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When you settle in to watch a movie and snack on popcorn, does your dog give you puppy eyes, begging you to share? You might be tempted to let them have some, too! But is popcorn safe for dogs? Let’s get to the bottom of the matter.
Yes, dogs can eat some popcorn, but you should be very careful with it. Two important factors to keep in mind are how it’s prepared and any toppings you might want to include. Generally, plain, air-popped popcorn will be fine for your dog. Like other treats, you want to make sure you give it to your pup in moderation.
It can be! Popcorn has minerals that can be beneficial to your dog, such as magnesium, phosphorus, and zinc. All three of these minerals play an important role in your dog's health. They help keep the immune system strong, bones healthy, and cells running well.
Just like with anything, there are some exceptions.
Unpopped or partially popped popcorn can be a choking hazard, so it’s best to remove those kernels before serving popcorn to your pooch. Corn may also be a food allergy for some dogs, so that’s something to consider when giving your dog popcorn. Common symptoms from food allergies include inflammation, chronic gas, and diarrhea.
On top of that, some toppings may be bad for your dog:
● Buttered popcorn: Eating a couple of pieces of buttered popcorn shouldn't be too much of a problem for your dog. However, too much butter or oil could cause obesity and other related health problems, so it may be best to avoid giving them buttered popcorn altogether.
● Caramel corn: Your dog should avoid caramel. Because caramel is made from sugar, it can lead to health problems in your dog. Too much sugar can cause your dog to gain too much weight and lead to dental problems, so better to skip the caramel corn.
● Garlic and onions: Never let your dog eat any garlic or onions topping. They’re very toxic to dogs and could lead to death if your dog doesn’t get treatment immediately upon eating it.
● Salt: Adding salt to your dog’s popcorn is also a no-go. While a small amount of salt might be fine, too much salt can lead to vomiting, diarrhea, seizures, and worse.
Always talk to your dog's veterinarian before feeding popcorn to your dog.
If you want to give your dog popcorn, make sure it is safe for your four-legged friend. If you have an air popper at home, you can make some freshly popped for your dog. Before adding your own toppings and flavors, set some aside for your dog to ensure it’s safe.
Popcorn can make a great training treat for your dog, too. Pop a few kernels and work on teaching your dog a new skill by rewarding them with popcorn when they complete the task.
How much popcorn you give your dog depends on the size of your dog — a larger dog could have more popcorn than a smaller breed. In general, keep treats to 10% or less2 of your dog's daily diet. With popcorn, a medium-sized dog could have a handful.
You shouldn't give your dog popcorn every day, either. Some veterinarians suggest it should be only an occasional treat. As previously mentioned, check with your dog's vet to find out how much popcorn is right for your pup.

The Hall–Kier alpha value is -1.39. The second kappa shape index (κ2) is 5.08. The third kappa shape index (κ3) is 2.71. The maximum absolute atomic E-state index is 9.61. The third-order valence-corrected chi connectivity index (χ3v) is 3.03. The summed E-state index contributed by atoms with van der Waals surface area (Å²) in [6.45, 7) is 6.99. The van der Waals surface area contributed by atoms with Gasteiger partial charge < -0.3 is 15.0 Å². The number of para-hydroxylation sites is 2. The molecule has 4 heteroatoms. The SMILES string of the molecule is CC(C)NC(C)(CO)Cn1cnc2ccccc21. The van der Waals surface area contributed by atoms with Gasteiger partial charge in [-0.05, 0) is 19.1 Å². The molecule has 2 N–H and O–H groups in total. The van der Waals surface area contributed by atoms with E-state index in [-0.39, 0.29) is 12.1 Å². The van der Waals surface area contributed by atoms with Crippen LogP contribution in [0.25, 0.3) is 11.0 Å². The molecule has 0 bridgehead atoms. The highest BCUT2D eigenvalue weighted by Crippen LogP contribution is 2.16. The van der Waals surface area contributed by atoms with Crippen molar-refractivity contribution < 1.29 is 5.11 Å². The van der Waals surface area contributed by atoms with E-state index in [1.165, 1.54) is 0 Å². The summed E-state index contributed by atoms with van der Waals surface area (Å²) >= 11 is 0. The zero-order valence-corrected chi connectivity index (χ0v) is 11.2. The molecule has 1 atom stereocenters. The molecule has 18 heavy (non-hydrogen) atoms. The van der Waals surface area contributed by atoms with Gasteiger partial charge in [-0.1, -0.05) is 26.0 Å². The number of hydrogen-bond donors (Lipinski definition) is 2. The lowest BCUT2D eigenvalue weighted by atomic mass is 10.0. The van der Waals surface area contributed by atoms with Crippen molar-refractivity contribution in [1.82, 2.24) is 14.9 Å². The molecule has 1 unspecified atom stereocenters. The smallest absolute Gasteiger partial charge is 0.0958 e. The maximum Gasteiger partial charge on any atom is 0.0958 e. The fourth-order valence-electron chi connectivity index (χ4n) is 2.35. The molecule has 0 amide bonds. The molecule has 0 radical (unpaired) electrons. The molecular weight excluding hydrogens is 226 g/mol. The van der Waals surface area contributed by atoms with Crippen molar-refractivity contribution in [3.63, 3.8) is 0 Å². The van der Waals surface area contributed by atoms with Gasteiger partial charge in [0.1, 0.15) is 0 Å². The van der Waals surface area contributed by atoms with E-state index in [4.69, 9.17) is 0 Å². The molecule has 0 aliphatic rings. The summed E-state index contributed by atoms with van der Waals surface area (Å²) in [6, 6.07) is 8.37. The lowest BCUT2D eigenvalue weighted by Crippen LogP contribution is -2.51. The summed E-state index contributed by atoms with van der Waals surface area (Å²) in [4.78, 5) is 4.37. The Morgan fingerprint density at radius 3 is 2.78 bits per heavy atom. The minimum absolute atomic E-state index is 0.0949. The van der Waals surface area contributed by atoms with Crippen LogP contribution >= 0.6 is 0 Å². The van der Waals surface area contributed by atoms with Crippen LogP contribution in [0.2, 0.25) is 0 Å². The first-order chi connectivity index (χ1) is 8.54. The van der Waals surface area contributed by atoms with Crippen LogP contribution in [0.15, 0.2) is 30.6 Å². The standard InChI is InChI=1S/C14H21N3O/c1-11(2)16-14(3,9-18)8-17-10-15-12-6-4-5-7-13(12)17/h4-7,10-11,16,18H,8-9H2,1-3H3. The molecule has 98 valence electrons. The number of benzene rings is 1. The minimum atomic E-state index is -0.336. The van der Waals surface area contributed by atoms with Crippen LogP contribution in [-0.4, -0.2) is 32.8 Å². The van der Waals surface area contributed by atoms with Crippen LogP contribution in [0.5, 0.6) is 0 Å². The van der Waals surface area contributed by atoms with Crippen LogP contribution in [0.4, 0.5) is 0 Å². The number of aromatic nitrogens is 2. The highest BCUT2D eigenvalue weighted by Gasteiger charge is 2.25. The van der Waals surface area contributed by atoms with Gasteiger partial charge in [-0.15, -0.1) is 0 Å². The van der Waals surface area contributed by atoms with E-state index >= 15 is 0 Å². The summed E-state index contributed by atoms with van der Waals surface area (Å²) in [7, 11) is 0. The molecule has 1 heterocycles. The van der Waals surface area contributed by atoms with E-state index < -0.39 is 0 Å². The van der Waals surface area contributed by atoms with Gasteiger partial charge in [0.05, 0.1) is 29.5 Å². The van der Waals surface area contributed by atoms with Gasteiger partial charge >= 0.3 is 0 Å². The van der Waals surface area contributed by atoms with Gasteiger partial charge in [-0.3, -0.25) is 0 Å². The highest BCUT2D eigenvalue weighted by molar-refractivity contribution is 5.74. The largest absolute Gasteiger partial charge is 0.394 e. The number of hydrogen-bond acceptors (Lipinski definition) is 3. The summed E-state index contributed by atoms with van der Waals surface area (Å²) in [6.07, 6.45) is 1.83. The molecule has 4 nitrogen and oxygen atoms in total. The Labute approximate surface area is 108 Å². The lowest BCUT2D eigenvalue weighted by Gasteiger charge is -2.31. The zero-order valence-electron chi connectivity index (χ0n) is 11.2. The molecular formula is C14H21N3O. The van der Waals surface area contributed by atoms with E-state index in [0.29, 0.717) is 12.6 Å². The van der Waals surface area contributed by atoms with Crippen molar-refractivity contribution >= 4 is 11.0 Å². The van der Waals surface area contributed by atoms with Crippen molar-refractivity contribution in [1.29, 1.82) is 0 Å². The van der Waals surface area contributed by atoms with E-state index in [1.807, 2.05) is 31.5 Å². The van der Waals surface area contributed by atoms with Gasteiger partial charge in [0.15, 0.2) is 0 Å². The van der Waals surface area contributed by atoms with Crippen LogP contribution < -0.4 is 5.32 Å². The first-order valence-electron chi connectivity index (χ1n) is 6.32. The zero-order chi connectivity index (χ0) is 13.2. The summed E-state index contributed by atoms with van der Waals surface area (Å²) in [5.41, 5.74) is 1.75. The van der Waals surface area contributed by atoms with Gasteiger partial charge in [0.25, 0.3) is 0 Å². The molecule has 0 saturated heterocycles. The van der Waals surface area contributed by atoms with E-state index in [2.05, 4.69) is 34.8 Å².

There are some dog-friendly popcorns available at your local pet store. Some of these prepared products have flavorings that dogs can eat, such as chicken or bacon.
Other options you can consider include some fresh fruits or vegetables, such as blueberries, strawberries, or carrots. Low-calorie, nutritious treats like these can make a good snack for your furry friend.
You can feed your dog popcorn as a snack occasionally, but your pup shouldn't expect it as a staple in their diet, though. As we mentioned, double-check to make sure the popcorn doesn’t have any additives or toppings, as most of them could be harmful or even toxic. Butter, oils, salt, and other toppings can be bad for your dog. Stick to plain, air-popped popcorn as a treat for Rover.
If you think your dog ate popcorn or any food that's not safe for them, call your veterinarian. They can tell you what to do. It's always good to be prepared for emergencies. A dog insurance policy with MetLife Pet Insurance1 might be a good way to protect your pets when something happens.
Nothing in this article should be construed as financial, legal or veterinary advice. Please consult your own advisors for questions relating to your and your pet’s specific circumstances.
1 Pet Insurance offered by MetLife Pet Insurance Solutions LLC is underwritten by Independence American Insurance Company (“IAIC”), a Delaware insurance company, headquartered at 485 Madison Avenue, NY, NY 10022, and Metropolitan General Insurance Company (“MetGen”), a Rhode Island insurance company, headquartered at 700 Quaker Lane, Warwick, RI 02886, in those states where MetGen’s policies are available. MetLife Pet Insurance Solutions LLC is the policy administrator authorized by IAIC and MetGen to offer and administer pet insurance policies. MetLife Pet Insurance Solutions LLC was previously known as PetFirst Healthcare, LLC and in some states continues to operate under that name pending approval of its application for a name change. The entity may operate under an alternate, assumed, and/or fictitious name in certain jurisdictions as approved, including MetLife Pet Insurance Services LLC (New York and Minnesota), MetLife Pet Insurance Solutions Agency LLC (Illinois), and such other alternate, assumed, or fictitious names approved by certain jurisdictions.
2 “Can Dogs Eat Popcorn Safely? A Vet Weighs In.” Esposito, D., The Dodo, 2022